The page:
Book Bag: Savage Country

Monday, October 23, 2017


By Robert Olmstead

Algonquin Books of Chapel Hill



The Wild West might have been at its wildest — and ugliest — in the two decades after the Civil War, as the last of the Native Americans were forced onto reservations or killed, the great herds of buffalo were annihilated, and the boom and bust cycles of the economy left shattered communities in their wake.

The title of Robert Olmstead’s newest novel, “Savage Country,” seems particularly apt, then, for a story set during this period. In the midst of one of the era’s worst downturns, the Panic of 1873, a lone horseman rides into a dismal Kansas railway town where many people are reduced to living in squalid tent encampments and wooden shacks. The empty streets are full of unfinished houses, and the air reeks of “raw sewage and creosote, the stink of lye and kerosene oil, the carrion of dead and slaughtered animals unfit for human consumption.”

On that cheery note — the ground is also covered with millions of dead locusts that have decimated the corn and wheat crops — Michael Coughlin comes looking for his widowed sister-in-law, Elizabeth, to see what help he can provide in the wake of her husband’s death.

Michael’s late brother, David, has left huge debts; Elizabeth is on the verge of losing her farm to a sleazy and merciless moneylender, a Mr. Whitechurch, in town. She convinces Michael, a Civil War veteran with a mysterious past, to join her on a buffalo hunt that David had planned to try and recoup his losses.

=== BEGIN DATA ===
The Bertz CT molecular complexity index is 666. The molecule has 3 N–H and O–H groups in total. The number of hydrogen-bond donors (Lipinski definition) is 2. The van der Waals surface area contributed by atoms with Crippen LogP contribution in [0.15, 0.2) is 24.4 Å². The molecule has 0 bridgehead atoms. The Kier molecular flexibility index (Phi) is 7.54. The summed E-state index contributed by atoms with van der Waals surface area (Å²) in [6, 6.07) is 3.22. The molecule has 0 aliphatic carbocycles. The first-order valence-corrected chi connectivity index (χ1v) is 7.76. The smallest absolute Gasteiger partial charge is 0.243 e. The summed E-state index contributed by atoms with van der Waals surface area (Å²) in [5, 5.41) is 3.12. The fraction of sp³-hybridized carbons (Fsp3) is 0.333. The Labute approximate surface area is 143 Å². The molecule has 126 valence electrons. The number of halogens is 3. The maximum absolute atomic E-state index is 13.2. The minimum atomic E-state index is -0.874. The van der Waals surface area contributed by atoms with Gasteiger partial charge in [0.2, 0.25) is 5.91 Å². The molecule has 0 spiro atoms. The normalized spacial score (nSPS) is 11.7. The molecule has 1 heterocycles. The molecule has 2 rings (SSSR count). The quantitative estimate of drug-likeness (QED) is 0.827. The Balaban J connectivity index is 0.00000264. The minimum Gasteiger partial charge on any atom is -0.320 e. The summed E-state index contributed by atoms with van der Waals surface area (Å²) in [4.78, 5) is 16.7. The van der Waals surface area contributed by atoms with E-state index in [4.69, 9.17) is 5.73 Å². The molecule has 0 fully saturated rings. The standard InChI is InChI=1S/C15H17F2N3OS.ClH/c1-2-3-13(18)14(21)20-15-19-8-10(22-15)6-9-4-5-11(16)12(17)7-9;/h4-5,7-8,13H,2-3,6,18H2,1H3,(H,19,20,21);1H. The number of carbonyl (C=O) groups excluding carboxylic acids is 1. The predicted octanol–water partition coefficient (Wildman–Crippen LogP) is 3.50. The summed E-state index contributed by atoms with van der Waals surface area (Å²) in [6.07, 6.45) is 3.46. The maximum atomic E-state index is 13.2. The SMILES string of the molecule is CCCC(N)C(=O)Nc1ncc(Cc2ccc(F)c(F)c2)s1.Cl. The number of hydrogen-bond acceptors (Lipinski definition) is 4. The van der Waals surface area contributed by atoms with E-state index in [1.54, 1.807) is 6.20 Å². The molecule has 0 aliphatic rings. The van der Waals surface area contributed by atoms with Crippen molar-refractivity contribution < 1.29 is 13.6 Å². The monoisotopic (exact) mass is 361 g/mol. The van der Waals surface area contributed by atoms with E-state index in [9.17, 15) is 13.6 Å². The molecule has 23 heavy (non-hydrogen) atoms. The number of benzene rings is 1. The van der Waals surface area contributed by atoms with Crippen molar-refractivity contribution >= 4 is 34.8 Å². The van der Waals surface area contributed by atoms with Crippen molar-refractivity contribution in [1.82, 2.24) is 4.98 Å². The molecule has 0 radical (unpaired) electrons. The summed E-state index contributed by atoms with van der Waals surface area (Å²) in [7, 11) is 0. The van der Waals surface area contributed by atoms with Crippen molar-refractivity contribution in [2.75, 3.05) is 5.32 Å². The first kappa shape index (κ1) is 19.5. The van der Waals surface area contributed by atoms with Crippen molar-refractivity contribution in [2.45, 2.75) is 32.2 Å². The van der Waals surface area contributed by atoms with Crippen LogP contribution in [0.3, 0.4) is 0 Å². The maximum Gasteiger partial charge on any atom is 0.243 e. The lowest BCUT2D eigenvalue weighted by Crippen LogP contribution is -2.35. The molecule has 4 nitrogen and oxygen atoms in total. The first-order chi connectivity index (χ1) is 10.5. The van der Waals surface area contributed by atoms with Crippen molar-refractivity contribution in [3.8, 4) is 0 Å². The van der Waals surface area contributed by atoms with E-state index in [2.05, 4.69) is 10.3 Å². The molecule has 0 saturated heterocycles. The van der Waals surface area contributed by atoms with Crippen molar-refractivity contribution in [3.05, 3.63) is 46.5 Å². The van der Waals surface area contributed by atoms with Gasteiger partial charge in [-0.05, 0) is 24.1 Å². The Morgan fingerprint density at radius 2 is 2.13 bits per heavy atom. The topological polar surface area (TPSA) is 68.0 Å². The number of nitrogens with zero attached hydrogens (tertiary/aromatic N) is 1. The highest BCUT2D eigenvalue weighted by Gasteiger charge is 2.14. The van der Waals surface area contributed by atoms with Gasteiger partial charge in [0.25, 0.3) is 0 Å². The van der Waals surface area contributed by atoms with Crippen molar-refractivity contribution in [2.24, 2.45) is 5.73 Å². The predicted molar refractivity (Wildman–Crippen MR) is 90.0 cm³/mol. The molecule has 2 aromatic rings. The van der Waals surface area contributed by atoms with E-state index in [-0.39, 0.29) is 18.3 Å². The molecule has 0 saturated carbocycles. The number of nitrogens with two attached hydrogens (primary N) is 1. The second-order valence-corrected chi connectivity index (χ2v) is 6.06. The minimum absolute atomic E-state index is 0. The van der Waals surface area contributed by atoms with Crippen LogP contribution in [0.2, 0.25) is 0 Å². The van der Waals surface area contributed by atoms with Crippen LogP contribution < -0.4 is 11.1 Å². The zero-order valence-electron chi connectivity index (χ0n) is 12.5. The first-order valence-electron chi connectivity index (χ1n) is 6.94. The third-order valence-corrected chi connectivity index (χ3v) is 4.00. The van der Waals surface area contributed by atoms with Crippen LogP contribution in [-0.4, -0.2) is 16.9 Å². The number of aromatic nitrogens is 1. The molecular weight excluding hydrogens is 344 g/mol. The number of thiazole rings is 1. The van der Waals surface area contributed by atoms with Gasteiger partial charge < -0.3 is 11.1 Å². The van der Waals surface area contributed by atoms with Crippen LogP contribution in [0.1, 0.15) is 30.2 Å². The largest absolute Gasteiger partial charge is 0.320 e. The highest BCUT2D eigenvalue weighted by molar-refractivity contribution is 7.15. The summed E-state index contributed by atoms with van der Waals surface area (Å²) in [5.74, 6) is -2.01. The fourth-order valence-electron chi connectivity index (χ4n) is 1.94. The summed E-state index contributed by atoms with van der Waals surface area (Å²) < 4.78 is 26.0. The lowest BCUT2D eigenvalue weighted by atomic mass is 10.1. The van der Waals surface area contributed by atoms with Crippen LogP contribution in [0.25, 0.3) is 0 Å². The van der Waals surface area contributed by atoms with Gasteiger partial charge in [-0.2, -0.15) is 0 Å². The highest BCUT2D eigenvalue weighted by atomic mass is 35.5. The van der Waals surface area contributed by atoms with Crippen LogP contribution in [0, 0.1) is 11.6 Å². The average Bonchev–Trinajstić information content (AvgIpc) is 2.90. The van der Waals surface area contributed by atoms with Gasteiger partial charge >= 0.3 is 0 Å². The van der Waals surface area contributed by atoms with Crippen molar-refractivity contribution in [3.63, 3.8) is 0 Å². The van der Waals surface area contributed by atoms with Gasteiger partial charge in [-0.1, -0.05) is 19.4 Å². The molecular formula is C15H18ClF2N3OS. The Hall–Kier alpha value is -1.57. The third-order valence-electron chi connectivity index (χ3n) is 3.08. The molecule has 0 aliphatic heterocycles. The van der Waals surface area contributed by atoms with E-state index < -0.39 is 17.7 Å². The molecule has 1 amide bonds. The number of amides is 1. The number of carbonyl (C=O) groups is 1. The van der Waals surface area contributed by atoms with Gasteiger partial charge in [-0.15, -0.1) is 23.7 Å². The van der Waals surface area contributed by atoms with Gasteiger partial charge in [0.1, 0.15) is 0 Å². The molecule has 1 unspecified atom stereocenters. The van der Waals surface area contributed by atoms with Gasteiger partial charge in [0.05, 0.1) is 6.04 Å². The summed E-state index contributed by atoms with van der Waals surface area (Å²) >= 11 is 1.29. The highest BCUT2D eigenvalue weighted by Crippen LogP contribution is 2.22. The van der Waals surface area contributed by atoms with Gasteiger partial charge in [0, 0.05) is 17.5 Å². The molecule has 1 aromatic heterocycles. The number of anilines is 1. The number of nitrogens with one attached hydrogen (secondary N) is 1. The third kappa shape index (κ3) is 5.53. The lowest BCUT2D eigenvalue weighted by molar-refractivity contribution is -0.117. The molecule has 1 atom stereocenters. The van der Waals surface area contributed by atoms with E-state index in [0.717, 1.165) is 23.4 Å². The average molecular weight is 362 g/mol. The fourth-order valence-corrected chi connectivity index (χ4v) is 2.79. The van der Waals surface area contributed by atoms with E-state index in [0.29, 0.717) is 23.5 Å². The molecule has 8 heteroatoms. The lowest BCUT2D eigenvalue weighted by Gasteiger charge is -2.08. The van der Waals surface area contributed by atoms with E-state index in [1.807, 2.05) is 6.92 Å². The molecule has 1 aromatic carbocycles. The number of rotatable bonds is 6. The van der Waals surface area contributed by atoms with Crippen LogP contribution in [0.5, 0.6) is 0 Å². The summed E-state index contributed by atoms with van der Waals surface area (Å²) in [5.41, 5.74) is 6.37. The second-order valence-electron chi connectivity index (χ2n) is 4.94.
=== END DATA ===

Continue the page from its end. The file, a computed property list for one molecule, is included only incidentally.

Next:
The two pull together a small hired crew made up half of seasoned men and half of boys and various misfits, like two brothers who “reeked with smoke and dirt and sweat … and seemed to be good honest haters of everything.” They head south for the bleak plains of Commanche territory — dangerous ground — where the last buffalo are reported to be.

Olmstead, the director of creative writing at Ohio Wesleyan University and the author of several previous novels, writes in an unadorned, elegiac style that seems a good fit for depicting the brutality of the Old West, where life is cheap and danger comes in many forms — rattlesnakes, sudden ice storms, prairie fires and lightning strikes. Larry McMurtry wrote about some of this same terrain in “Lonesome Dove,” but Olmstead’s tone is considerably darker.

“The black clouds were upon them in a mighty pall spreading over the earth from west to east. Then came a rift … It was the bright light of the fire and this made for a new horror, as the flames were seeking out what they would destroy. The men wetted their neckerchiefs and hid their heads to prevent being smothered. They choked on the particles of soot they breathed.”

The crew also sometimes stumble on reminders of the potential violence they face as they move deeper into the plains: Indian massacres of other white travelers. “The men and women had been stripped and scalped. There was a dog and it had been scalped. An ox stood by, its sides quilled with arrows. Vultures fed everywhere.”

Yet the grim descriptions of carnage in “Savage Country,” like the unremitting slaughter of the buffalo, are never gratuitous; rather it’s the author’s lament for the way man defiles nature with his greed and violence. And at its best, Olmstead’s prose reaches toward the poetic, with symbols and portents all around: “The world was as if in suspension, poised on its axis, waiting, expecting, and a deep uneasiness set in.”

“Savage Country” also builds its narrative around Elizabeth, who grows in strength and confidence as the leader of the expedition, and Michael, a seasoned frontiersman whose background is slowly revealed. The two begin to draw closer; they must rely on one another more and more as the story moves toward its dramatic conclusion.

Steve Pfarrer can be reached at spfarrer@gazettenet.com.

Robert Olmstead will read from “Savage Country” Tuesday at 7 p.m. at the Odyssey Bookshop in South Hadley.